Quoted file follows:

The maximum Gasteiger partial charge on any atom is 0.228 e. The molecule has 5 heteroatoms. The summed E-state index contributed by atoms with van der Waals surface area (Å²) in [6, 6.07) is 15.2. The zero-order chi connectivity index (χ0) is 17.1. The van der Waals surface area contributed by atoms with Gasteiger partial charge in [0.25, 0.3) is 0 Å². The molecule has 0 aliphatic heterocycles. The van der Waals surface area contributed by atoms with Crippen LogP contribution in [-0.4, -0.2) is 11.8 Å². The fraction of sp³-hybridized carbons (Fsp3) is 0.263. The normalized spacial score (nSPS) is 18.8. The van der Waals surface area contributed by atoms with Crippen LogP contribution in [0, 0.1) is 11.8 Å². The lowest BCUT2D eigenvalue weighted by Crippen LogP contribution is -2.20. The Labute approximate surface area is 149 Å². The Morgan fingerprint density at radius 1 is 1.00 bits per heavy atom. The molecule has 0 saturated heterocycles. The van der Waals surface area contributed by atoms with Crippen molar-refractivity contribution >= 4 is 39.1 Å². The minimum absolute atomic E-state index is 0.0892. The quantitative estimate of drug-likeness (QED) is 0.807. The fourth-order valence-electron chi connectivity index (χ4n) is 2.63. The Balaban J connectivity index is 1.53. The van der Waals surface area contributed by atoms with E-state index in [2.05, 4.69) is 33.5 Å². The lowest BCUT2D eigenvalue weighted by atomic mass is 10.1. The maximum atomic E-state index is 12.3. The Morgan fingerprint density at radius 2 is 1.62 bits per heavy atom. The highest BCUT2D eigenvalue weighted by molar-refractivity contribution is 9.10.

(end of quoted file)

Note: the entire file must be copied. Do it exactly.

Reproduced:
The maximum Gasteiger partial charge on any atom is 0.228 e. The molecule has 5 heteroatoms. The summed E-state index contributed by atoms with van der Waals surface area (Å²) in [6, 6.07) is 15.2. The zero-order chi connectivity index (χ0) is 17.1. The van der Waals surface area contributed by atoms with Gasteiger partial charge in [0.25, 0.3) is 0 Å². The molecule has 0 aliphatic heterocycles. The van der Waals surface area contributed by atoms with Crippen LogP contribution in [-0.4, -0.2) is 11.8 Å². The fraction of sp³-hybridized carbons (Fsp3) is 0.263. The normalized spacial score (nSPS) is 18.8. The van der Waals surface area contributed by atoms with Crippen LogP contribution in [0, 0.1) is 11.8 Å². The lowest BCUT2D eigenvalue weighted by Crippen LogP contribution is -2.20. The Labute approximate surface area is 149 Å². The Morgan fingerprint density at radius 1 is 1.00 bits per heavy atom. The molecule has 0 saturated heterocycles. The van der Waals surface area contributed by atoms with Crippen molar-refractivity contribution >= 4 is 39.1 Å². The minimum absolute atomic E-state index is 0.0892. The quantitative estimate of drug-likeness (QED) is 0.807. The fourth-order valence-electron chi connectivity index (χ4n) is 2.63. The Balaban J connectivity index is 1.53. The van der Waals surface area contributed by atoms with E-state index in [2.05, 4.69) is 33.5 Å². The lowest BCUT2D eigenvalue weighted by atomic mass is 10.1. The maximum atomic E-state index is 12.3. The Morgan fingerprint density at radius 2 is 1.62 bits per heavy atom. The highest BCUT2D eigenvalue weighted by molar-refractivity contribution is 9.10.